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Emotionally Speaking

By: Mrs. Neima Novetsky

"And you shall rejoice in your holiday…"  In three separate verses the Torah directs us to be happy on Sukkot, giving the holiday its secondary name, "The Time of our Rejoicing".  The concept of happiness, however, is hard to define.  What does the mitzvah of "simchat yom tov" entail?   Is Hashem commanding us to feel an emotion?   Is that something we can control?  What if we happen not to feel joyous on the holiday?

Rashi explains that joy is indeed an emotion, but that the verse is not a command but a promise.  Hashem is not demanding that we be joyous, since that might not be subject to our will.  Rather, He is promising us that we will feel that way on the holiday.

A second approach suggests that happiness is cognitive in nature.  The Torah specifies that we should rejoice "before Hashem", suggesting that the mitzvah must be done with Hashem in mind.  Happiness, thus, might refer to recognizing Hashem as the source of the good we have been given and being happy in our lot.  Sukkot is set during the harvest season, a time in which many actually forget Hashem, and instead attribute their successes to themselves.  As such, it is an appropriate juncture in which to pause and reflect on the true reason for our joy and blessings, and thank Hashem who has provided for us.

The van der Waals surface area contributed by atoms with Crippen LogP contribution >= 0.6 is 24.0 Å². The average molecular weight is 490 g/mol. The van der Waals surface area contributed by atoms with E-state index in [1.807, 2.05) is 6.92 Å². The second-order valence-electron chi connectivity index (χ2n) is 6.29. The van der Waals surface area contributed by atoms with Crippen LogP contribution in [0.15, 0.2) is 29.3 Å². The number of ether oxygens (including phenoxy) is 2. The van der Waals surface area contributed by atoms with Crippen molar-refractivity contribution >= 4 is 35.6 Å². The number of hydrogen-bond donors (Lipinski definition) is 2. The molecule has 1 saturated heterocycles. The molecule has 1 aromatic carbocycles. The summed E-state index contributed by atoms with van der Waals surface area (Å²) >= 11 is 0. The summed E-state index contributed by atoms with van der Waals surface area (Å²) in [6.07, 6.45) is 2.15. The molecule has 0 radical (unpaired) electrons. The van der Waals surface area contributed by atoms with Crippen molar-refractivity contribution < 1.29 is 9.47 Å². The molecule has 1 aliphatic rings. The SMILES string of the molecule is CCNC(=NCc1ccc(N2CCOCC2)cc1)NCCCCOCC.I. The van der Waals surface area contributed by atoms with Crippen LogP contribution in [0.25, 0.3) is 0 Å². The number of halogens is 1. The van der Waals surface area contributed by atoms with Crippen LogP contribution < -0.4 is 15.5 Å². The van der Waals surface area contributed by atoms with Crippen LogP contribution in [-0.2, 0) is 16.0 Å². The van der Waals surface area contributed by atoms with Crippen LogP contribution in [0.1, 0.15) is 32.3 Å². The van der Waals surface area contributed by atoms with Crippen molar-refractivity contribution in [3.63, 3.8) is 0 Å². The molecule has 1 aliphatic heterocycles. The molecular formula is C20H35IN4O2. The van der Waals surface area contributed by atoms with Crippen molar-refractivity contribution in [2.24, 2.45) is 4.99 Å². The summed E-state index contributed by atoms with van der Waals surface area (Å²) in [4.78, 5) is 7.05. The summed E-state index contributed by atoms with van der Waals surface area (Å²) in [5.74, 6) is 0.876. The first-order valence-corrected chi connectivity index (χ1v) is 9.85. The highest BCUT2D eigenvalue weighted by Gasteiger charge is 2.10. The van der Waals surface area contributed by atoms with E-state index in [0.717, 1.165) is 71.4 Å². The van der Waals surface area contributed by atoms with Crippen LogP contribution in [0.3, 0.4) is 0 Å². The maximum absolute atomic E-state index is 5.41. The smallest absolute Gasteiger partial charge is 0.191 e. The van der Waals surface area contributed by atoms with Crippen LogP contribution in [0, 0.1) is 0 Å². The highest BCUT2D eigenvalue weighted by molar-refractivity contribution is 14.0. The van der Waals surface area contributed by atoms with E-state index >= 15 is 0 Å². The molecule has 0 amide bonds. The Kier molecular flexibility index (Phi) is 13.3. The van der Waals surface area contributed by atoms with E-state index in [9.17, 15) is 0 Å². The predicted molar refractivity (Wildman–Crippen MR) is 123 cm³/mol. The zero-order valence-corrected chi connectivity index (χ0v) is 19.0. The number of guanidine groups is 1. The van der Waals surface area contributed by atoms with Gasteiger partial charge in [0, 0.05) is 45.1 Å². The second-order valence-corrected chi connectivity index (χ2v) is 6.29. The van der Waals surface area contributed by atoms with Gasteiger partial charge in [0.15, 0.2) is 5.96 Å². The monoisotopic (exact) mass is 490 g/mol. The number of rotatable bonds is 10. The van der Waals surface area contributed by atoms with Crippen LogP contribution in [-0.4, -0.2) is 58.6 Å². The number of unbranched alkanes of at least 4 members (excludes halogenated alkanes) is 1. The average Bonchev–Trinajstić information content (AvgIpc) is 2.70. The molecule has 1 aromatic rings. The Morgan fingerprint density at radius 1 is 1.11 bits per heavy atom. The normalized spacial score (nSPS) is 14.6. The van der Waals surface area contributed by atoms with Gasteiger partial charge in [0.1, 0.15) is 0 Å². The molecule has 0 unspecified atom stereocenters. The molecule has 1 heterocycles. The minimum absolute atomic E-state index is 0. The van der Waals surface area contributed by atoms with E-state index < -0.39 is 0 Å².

The Rambam notes that the obligation of joy in the Torah speaks of both an individual's own family and the Levite, widow, orphan and sojourner.  According to him, part of the way in which we rejoice is to make others happy.  We must not only enjoy the gifts we have been given, but also give of our gifts to others. True happiness is not internal, but external.

The above approaches are not mutually exclusive, and in fact might even complement each other.  When we recognize the good we have been blessed with by Hashem, we naturally want to share with those less fortunate than ourselves.  Hashem promises that if we do so, He will continue to give us an abundance of good so that we may serve Him in happiness.

With wishes for a Chag Sameach and Shabbat Shalom!




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